SEA\LNG, the multi-sector industry coalition aiming to accelerate the widespread adoption of liquefied natural gas (LNG) as a marine fuel, has launched a new free-to-access online tool to improve understanding of the current, and rapidly evolving, LNG bunkering infrastructure landscape. SEA\LNG says the ‘Bunker Navigator Tool’ will demonstrate infrastructure availability, thereby encouraging further investments in LNG-fuelled ships.
Launched from the 6th LNG Bunkering Summit in Amsterdam, the new Bunker Navigator Tool utilises member, marine information services, and publicly available data to provide easy access to the latest developments in the global LNG bunkering infrastructure. SEA\LNG’s map-based tool, provides an overview of key LNG bunkering developments and how this growing infrastructure relates to major global shipping routes, traditional oil bunkering ports, and the bulk LNG infrastructure which will provide the foundation for future bunkering services.
As the 2020 0.5% global sulphur cap edges ever closer, shipowners must make decisions that remain viable into the future – and choose between a limited number of options; LNG, scrubbers, or low sulphur fuels. Today there are 119 LNG-powered vessels in operation with a further 125 on order (Data Source: DNV GL).
Peter Keller, SEA\LNG chairman and executive vice president, Tote said: “The coalition’s mission since inception has been to further the shipping industry’s knowledge of the viability and sustainability of LNG as a marine fuel. A key barrier has been a general lack of understanding of current and forthcoming LNG bunkering infrastructure. What we sought to achieve with the Bunker Navigator Tool is a quick, easy-to-access platform that includes relevant, up-to-date, and free-to-access information on LNG infrastructure and bunker development.”
Today, LNG is readily available in bulk at circa 150 locations worldwide, and there is a huge bulk LNG infrastructure of regasification terminals and liquefaction plants globally. Of the world’s top oil-bunkering ports, nine of the top ten offer LNG bunkering, or will do so by 2020. However, it is the movement of LNG from bulk facilities to the ships, more commonly known as the ‘last mile’, where efforts are being concentrated to enable easy access to LNG as a marine fuel.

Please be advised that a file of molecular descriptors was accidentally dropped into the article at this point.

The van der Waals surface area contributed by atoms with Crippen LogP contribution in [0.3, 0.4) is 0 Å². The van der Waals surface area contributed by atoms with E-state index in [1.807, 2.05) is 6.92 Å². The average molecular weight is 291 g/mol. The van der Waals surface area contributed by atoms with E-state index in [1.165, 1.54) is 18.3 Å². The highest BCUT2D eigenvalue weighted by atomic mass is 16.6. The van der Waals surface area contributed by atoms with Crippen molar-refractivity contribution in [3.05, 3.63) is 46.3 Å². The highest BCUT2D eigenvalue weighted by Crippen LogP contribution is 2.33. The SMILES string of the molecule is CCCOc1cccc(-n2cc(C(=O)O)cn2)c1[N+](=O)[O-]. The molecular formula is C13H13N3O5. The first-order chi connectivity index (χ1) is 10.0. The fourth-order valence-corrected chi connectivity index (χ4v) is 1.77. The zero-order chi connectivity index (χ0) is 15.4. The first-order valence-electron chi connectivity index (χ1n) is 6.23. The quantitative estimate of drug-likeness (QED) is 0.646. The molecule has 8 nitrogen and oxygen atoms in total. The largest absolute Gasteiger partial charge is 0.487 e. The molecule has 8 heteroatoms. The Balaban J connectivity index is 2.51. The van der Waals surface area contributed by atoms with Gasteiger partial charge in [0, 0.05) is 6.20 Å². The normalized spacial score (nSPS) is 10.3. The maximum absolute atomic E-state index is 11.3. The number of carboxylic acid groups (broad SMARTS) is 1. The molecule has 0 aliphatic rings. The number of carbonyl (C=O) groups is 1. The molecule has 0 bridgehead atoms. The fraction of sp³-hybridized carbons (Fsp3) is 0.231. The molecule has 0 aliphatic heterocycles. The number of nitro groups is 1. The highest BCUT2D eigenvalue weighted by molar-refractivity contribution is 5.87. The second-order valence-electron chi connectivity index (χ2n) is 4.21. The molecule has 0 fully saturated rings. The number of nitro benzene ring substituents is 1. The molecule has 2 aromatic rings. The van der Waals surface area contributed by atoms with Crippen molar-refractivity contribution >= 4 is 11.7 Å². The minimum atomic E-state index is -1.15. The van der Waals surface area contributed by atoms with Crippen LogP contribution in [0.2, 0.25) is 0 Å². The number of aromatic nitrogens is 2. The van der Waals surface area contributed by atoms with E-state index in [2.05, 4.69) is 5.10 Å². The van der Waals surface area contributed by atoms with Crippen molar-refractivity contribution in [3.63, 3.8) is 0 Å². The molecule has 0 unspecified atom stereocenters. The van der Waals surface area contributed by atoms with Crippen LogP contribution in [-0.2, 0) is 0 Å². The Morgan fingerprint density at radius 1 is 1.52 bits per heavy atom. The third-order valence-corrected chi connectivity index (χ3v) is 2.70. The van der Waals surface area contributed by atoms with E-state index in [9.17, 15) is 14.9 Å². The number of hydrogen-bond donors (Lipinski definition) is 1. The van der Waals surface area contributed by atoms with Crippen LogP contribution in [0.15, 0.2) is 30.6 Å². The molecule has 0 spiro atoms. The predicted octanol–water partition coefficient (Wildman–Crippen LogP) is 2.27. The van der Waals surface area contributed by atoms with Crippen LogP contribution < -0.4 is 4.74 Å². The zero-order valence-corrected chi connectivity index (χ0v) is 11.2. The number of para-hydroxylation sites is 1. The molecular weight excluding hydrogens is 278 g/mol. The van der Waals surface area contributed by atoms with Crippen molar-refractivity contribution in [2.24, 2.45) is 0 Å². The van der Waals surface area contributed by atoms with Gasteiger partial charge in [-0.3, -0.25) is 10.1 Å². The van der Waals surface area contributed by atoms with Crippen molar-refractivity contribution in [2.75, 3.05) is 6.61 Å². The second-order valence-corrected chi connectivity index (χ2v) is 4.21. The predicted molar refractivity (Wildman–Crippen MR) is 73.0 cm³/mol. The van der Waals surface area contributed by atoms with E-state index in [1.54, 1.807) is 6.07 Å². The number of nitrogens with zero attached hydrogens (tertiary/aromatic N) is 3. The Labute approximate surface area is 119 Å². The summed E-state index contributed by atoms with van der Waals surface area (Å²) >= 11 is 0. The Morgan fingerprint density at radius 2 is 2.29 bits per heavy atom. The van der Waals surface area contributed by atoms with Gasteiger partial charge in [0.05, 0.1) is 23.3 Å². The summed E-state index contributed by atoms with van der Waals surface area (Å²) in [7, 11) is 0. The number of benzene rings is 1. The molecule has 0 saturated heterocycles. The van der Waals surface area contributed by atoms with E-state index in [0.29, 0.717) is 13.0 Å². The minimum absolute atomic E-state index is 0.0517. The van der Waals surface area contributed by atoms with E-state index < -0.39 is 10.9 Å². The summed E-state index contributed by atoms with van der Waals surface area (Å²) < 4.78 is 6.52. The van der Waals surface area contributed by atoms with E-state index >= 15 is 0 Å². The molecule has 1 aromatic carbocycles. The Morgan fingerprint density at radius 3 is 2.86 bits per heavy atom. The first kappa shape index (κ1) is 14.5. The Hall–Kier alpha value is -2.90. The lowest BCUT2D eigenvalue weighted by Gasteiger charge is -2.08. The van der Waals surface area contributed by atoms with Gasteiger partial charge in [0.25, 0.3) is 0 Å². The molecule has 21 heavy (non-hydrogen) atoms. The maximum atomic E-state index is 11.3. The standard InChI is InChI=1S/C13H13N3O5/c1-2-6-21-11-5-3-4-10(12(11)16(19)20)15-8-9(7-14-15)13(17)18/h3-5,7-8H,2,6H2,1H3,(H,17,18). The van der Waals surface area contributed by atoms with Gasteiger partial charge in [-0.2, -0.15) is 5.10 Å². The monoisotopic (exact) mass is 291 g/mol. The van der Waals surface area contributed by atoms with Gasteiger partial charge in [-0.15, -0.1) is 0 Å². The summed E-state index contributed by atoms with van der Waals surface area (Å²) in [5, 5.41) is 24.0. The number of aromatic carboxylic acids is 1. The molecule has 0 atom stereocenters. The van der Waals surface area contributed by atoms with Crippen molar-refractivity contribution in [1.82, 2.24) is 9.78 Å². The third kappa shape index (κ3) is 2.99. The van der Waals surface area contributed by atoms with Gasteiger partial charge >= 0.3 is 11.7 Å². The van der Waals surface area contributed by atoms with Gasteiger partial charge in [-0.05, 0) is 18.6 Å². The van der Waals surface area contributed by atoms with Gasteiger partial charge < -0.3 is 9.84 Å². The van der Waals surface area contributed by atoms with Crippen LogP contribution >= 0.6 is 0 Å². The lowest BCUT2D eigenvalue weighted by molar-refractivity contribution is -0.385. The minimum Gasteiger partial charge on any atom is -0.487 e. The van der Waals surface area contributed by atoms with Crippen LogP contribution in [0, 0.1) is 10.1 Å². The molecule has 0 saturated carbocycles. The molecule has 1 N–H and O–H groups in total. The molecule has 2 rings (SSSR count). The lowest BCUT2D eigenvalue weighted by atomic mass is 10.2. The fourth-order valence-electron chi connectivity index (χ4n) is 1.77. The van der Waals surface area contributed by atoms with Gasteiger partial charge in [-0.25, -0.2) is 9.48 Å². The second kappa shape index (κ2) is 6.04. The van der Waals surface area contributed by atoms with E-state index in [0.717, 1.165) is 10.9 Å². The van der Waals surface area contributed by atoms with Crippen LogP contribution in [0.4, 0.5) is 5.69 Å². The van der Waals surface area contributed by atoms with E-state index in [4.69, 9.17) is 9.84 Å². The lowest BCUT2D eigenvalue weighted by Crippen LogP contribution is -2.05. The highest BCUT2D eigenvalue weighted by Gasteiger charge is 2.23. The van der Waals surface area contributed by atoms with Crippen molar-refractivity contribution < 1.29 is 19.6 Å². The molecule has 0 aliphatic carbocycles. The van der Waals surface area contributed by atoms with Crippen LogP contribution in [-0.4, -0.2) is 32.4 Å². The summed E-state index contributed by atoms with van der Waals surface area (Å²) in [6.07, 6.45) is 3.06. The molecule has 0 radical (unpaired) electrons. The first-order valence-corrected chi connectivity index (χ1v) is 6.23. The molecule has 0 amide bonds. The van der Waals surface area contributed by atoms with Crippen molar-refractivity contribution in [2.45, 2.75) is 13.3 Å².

As well as an overview of key LNG bunkering developments, the map-based tool enables access to case studies which describe the bunkering projects being developed by SEA\LNG members at specific locations, with more added as they become available.
By addressing the core compliance issue for owners – the fuel their vessels are burning – LNG provides a viable solution for the long term. LNG emits zero SOx, virtually zero particulate matter, and – depending on the technology used – 90% fewer NOx emissions. LNG’s greenhouse gas (GHG) performance represents a major step forward when compared with traditional marine fuels. Utilising best practices and appropriate technologies can result in realistic reductions of GHG by about 20%.
Keller concluded: “A collaborative approach to understanding the opportunities – and then tackling the associated commercial barriers – to LNG is crucial to fulfil its potential as an alternative to traditional bunker fuels. The reality is that LNG bunkering infrastructure is expanding at pace, and with the launch of the Bunker Navigator Tool, SEA\LNG hopes to raise awareness of, and build industry confidence in, the rapidly growing global availability of LNG bunkering.”
The new Bunker Navigator Tool can be accessed via the following link: //sea-lng.org/bunker-navigator-introduction/.
As a not for profit collaborative industry foundation, SEA\LNG brings together key players from across the supply chain, including shipping companies, classification societies, ports, major LNG suppliers, downstream companies, infrastructure providers and OEMs (original equipment manufacturers) to address market barriers and transform the use of LNG as a marine fuel.